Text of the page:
Masters degrees in Electromagnetism involve advanced study of the physical interaction that happens between electrically charged particles, and the electromagnetic fields which they exhibit.
Related subjects include Renewable Energy and Environmental Modelling. Entry requirements typically include an undergraduate degree such as Physics or Chemistry.
In the field of Physics, electromagnetism is considered one of the essential forces of nature. As such, courses in this field offer superb opportunities for experimental and theoretical study, with many interesting topics for you to take up for thesis research.
As a combination of an electric field and a magnetic field, electromagnetism is described by Maxwell's equations and the Lorentz force law. Training will help you to use these methodologies to understand electromagnetic force, and how both electricity and magnetism are different manifestations of the same phenomenon.
Because electromagnetic force plays a major role in determining the internal properties of most objects encountered in daily life, you could apply expertise in this field in a range of ways. This includes advising on the effects of forces on materials, working within the automotive or aerospace engineering industries, surgical medicine, or mining and quarrying.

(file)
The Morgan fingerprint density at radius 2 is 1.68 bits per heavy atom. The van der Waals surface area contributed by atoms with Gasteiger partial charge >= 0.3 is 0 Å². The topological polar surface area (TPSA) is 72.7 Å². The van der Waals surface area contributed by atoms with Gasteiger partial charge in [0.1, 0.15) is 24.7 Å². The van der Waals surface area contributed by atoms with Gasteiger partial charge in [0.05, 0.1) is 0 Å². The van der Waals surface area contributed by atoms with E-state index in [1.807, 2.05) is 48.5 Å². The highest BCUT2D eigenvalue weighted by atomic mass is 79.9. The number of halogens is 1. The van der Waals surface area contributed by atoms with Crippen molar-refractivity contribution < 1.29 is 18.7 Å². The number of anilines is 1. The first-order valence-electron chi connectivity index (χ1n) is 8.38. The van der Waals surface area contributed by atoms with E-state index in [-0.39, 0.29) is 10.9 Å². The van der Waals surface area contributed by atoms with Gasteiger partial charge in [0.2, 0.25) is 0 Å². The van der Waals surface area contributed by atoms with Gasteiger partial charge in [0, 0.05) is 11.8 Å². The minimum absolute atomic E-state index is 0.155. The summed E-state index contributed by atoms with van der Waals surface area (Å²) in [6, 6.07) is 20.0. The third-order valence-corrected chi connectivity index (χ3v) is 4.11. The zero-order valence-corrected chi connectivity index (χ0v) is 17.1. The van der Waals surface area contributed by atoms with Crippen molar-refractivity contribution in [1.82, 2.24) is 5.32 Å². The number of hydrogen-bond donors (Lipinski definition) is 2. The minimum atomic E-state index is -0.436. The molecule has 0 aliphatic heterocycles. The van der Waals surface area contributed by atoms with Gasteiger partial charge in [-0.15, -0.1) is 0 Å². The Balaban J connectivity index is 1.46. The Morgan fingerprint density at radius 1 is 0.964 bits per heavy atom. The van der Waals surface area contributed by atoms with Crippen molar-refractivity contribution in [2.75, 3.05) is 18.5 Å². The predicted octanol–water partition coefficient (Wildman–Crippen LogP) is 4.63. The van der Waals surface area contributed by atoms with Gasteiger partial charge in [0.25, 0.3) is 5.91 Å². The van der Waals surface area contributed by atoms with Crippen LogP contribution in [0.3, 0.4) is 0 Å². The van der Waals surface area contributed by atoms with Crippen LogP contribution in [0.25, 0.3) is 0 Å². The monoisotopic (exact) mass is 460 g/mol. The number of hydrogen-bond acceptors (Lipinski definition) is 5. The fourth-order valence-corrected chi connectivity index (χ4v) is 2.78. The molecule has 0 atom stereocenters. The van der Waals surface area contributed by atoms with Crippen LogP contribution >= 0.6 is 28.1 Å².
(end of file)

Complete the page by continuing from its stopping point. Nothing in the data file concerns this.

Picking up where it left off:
The proposed master program aims at training students in fundamental, both theoretical and experimental, physics with applications in photonics, nanotechnology, and quantum technologies. This combination, innovative at the level of a master program, is well aligned with priority investments in research at the European and international level, with thematic areas of growing demand for highly trained students, able to embark in a doctoral programme. This two-year master programme, fully taught in English for international students, is part of the Graduate School of Sciences of the University Bourgogne Franche-Comté (UBFC). It consists in both lessons and research project (3 month during the first year) / internship (5 months during the second year). This training program will be based on the internationally highly recognised research activities of the underlying laboratories ICB, Dijon and FEMTO-ST, Besançon.